I was reminded about the nursery rhyme about Little Miss Muffet. She was the gal who sat on her tuffet eating her curds and whey. My version of that nursery rhyme would have gone something like this:
Little Miss Foodie sat on her booty
Learning about curds and whey.
Rode on bus without a lot of fuss
And enjoyed the cheese of Wisconsin, USA.
This past week Fortune Fish & Gourmet invited me to join them with some of Chicago’s finest chefs and cheese mongers on a 3 day Wisconsin Dairy Industry Tour. The great folks at the Wisconsin Milk Marketing Board did an amazing job organizing the trip.
One of the biggest things I learned was discovering that the production side of cheese making actually made cheese EATING more exciting. (Is that possible??) So today’s post will be dedicated to the art of cheese making and Monday’s post will be all about the cheese I ate.
What is the first thing you need to make cheese?
There are a lot of “wheys” to answer this question but I will say you need an awesome farmer. (Please note that I will keep my puns to a moo-nimum.)
All cheese is made from milk. So you need a farmer to raise the cows or goats or sheep or even water buffalo. Think of the farmer as the milk harvester.
After the milk is harvested, it will go through a series of actions to produce its own unique variety of cheese.
Tell me more…
Incoming milk from Wisconsin dairy farms is tested for quality and purity. Fat levels are adjusted, depending on type of cheese being made. (Starter cultures, temperature and times come into play too but we aren’t there yet….keep reading.)
Did you know that it takes around 10 pounds of milk to get 1 pound of cheese??
Depending on the cheese, the protein to fat ratio has a specific target number so that a quality cheese can be achieved. This is all part of the milk intake into the creamery.
Raw milk cheeses are NOT pasteurized but milk for other cheeses ARE heat-treated and then cooled a bit. Pasteurized milk HAS to be cooled a little bit after pasteurization because cheese is made with a starter culture (or a good bacteria).
These cultures are commonly called LAB (lactic acid bacteria) because of their mechanism of action. (Their energy comes from the lactose in the milk and the end product is lactic acid.) The science behind how this all works moo-velous and takes a lot of edu”cow”tion. (That one was a really bad pun.)
Think of the starter culture acting like yeast in a loaf of bread. When you are proofing that yeast, you can’t have your water too hot or the yeast will die and your bread won’t rise. The same kind of thought goes with cheese processing. (For raw milk cheeses, milk may have to be brought UP to a certain temperature for the culture to be set in motion. I believe it needed to be around 90°F to activate the culture.)
The different cultures that are added to the milk are part of the determining factor that helps give your cheese flavor and a specific texture.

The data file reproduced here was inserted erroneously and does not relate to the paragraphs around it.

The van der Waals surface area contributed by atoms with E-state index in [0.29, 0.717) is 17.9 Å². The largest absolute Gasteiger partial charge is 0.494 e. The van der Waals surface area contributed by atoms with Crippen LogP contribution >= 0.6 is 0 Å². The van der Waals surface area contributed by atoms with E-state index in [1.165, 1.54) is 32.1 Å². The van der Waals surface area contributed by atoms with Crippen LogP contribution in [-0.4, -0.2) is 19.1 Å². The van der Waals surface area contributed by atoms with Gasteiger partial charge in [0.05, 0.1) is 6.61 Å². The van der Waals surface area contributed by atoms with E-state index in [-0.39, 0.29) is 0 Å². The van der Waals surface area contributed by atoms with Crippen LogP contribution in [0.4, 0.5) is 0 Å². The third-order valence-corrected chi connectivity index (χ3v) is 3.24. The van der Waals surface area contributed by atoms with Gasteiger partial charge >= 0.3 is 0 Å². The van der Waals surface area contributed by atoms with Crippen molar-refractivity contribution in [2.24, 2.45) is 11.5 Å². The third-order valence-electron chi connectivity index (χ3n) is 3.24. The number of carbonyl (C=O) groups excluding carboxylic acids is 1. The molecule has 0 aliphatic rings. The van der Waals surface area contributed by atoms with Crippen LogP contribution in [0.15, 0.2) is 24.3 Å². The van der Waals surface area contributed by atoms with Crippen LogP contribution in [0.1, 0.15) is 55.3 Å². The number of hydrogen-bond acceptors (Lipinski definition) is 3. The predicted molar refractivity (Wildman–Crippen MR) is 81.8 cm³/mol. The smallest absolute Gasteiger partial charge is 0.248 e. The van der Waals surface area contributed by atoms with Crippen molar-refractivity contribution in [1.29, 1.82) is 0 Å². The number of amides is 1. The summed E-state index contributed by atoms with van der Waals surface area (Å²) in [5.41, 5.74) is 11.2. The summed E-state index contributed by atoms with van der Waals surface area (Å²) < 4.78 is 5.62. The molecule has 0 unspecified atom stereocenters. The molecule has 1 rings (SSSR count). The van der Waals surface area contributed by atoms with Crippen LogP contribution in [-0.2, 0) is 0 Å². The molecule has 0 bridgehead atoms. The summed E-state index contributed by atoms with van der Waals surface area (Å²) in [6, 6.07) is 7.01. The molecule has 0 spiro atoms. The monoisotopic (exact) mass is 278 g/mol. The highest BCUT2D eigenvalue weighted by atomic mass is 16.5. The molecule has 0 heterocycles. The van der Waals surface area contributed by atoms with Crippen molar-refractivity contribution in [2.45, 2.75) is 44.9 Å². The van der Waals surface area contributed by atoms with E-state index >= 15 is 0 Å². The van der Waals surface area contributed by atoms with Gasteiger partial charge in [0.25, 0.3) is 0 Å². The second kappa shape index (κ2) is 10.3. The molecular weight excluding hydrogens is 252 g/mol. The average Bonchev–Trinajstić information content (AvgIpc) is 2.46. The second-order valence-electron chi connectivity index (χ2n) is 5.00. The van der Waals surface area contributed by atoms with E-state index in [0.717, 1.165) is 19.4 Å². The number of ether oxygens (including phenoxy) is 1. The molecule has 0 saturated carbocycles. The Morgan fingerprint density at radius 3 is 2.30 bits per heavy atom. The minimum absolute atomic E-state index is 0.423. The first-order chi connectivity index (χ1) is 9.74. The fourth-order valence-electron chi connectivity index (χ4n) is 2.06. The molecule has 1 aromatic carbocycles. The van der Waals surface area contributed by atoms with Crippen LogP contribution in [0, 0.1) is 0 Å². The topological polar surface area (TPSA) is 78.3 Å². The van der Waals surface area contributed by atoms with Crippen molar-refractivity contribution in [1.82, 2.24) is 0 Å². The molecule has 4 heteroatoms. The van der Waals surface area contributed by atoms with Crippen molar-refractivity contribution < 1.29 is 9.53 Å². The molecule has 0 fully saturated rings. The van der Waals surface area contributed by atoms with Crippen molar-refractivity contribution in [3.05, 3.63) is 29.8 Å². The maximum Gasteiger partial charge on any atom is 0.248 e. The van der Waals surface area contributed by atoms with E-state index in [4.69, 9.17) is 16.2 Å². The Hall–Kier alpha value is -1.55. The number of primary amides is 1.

The cultured milk has to be held at a certain temperature for a specific period of time to ripen. (Or for if it helps the at home bread makers understand better…to proof.) The bacterium grows during this time and the pH lowers slightly.
But Barb…when does it become cheese??
I’m glad you asked. The catalyst that really gets things moo-ving is something called rennet. Honestly, rennet is one of those things I probably could have lived without knowing about since it is an enzyme produced in a mammal’s stomach. (And the creameries use rennet from a lot of different animals including camels!!!)
But the rennet magically works with the milk protein to form what will eventually be a curd. (If you put the word “magically” behind rennet it all of the sudden seems appetizing.)
When the rennet is added, it isn’t disturbed. (If you have ever made jelly, it sort reminded me of how pectin works. It coagulates. (Actually, now I understand why MY belly is so jiggly…it is my undisturbed rennet.)
This massive hunk of jelly is then cut into chunks (or curds), stirred up and heated. (The temperature and curd size also help determine the softness or hardness of your cheese but we’ll talk more about that later.)
Where does the whey come in??
Well the whey is the liquidy part that separates off the cheese during all of this heating and stirring. It is eventually drained off and sold on the blackmarket to kids sitting on tuffets. (I just wrote that to see if you were still paying attention.)
What is left is sort of a slab o’ cheese. The process continues as different handling techniques are applied and the desired pH is achieved. The mats are cut into smaller pieces (like the World’s biggest cheese grater) and then some real expertise is put into action.
As the smaller pieces are placed into molds, more whey is pushed out and the curds intertwine into each other to form whatever shape is desired. Cheese makers can also add salt before they are placed in the mold or in some cases the cheese is washed in a brine (salt water) solution.
Special thank you to the folks at Carr Valley Cheese because tasting the curds in different stages is what finally made me fully understand how the cheese tasted during this part of the process. (It was a true light bulb moment.)
The formed cheese is then stored in coolers or caves and aged. (If I had a “moo”illion dollars, I’d have a cheese cave.) The age of the cheese is a HUGE determinant in how that cheese will taste and the texture.
Everything from the room temp to the humidity is controlled to make sure the cheese is up to standards. The entire environment of the cheese is monitored. (Raw milk cheese is cured at least 60 days and has A LOT of rules but the creameries don’t seem to mind the challenge because they produce such great products.)
Part 2 will be all about the different cheeses you should keep an eye out for next time you are at the market. I know you will come back and read it…if you know what is Gouda for you. (I promise no more puns.)